Avoiding the Wheat Trap

Researchers in several southern African nations have banded together to produce a white sorghum that can be locally grown to make flour for bread and mealies (cornmeal). They seem to be already on the verge of success. If so, they will have developed the first truly African bread grain. The following is a recent announcement from PANOS, an international organization that specializes in disseminating Third World news.

Fifty scientists from Angola, Botswana, Lesotho, Malawi, Mozambique, Namibia, Swaziland, Tanzania, Zambia, and Zimbabwe, the 10 countries grouped in the Southern African Development Coordination Conference (SADCC), are now being trained to breed and produce sorghum hybrids. Soon, that number of trainees is expected to double. Why all the excitement?

To help reduce the region's dependence on imported wheat, researchers in Zimbabwe have developed hybrid strains of sorghum and millet that are designed for use in making flour and bread. The work at the Matopos Research Station near Bulawayo forms part of a drive to reduce food shortages in the SADCC countries.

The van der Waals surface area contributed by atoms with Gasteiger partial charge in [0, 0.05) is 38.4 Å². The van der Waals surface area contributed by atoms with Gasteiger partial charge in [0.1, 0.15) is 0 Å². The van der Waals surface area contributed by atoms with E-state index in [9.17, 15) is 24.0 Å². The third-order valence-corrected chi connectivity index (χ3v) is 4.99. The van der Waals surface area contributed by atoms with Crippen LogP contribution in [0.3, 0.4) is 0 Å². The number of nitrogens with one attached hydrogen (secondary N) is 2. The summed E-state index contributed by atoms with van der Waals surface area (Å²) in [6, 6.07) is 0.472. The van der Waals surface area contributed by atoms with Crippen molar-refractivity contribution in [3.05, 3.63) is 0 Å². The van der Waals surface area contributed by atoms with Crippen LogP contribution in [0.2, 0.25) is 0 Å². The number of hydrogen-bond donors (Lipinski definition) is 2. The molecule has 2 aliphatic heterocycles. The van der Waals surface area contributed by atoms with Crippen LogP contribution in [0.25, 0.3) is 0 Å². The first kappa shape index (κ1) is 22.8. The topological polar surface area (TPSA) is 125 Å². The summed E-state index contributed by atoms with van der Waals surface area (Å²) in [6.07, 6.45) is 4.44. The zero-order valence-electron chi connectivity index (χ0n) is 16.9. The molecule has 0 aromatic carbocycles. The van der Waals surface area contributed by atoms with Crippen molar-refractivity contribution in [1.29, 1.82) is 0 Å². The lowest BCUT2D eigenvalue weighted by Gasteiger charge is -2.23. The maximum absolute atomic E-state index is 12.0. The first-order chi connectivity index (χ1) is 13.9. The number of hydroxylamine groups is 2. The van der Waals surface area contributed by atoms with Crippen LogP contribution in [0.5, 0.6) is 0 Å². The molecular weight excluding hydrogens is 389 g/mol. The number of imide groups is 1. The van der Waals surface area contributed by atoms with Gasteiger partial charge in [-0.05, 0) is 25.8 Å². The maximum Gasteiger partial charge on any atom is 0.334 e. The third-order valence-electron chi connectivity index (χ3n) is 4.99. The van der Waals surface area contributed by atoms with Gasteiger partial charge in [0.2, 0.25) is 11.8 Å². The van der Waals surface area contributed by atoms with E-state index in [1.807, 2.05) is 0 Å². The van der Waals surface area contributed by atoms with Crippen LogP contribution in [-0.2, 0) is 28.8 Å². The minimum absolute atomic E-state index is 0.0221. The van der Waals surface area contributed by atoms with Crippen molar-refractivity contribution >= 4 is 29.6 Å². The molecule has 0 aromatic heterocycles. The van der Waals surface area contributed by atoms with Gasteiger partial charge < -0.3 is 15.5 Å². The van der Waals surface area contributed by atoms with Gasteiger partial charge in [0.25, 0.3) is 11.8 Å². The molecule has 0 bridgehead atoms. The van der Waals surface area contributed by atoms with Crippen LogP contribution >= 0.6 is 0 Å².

For most people in the region maize is the staple, but the crop does not grow well in the drier areas. Researchers are trying to develop substitutes that can be grown there and mixed with wheat for bread or maize for mealies. Any surplus could be sold to make high-quality malt.

In farm tests, the new hybrids have produced bigger yields than existing varieties. The researchers expect to have white-grained hybrid sorghum for milling very soon. It is hoped that the white sorghum will satisfy a popular preference for white maize meal. A local milling company is already working with a nongovernmental organization called Enda-Zimbabwe to set up pilot mills in rural areas to grind the hybrid grains for bread.

Before people in areas of low rainfall can be persuaded to abandon their often futile efforts to grow maize, good varieties of the new hybrids must be available in large quantities of the seed.

boiling part of the flour from a local cereal (or root) until it thickens into a gel strong enough to hold the gas released during breadmaking. When added to local flour, yeast, sugar, and salt, this starchy substitute for gluten produces a puffy bread of acceptable texture, taste, and color.

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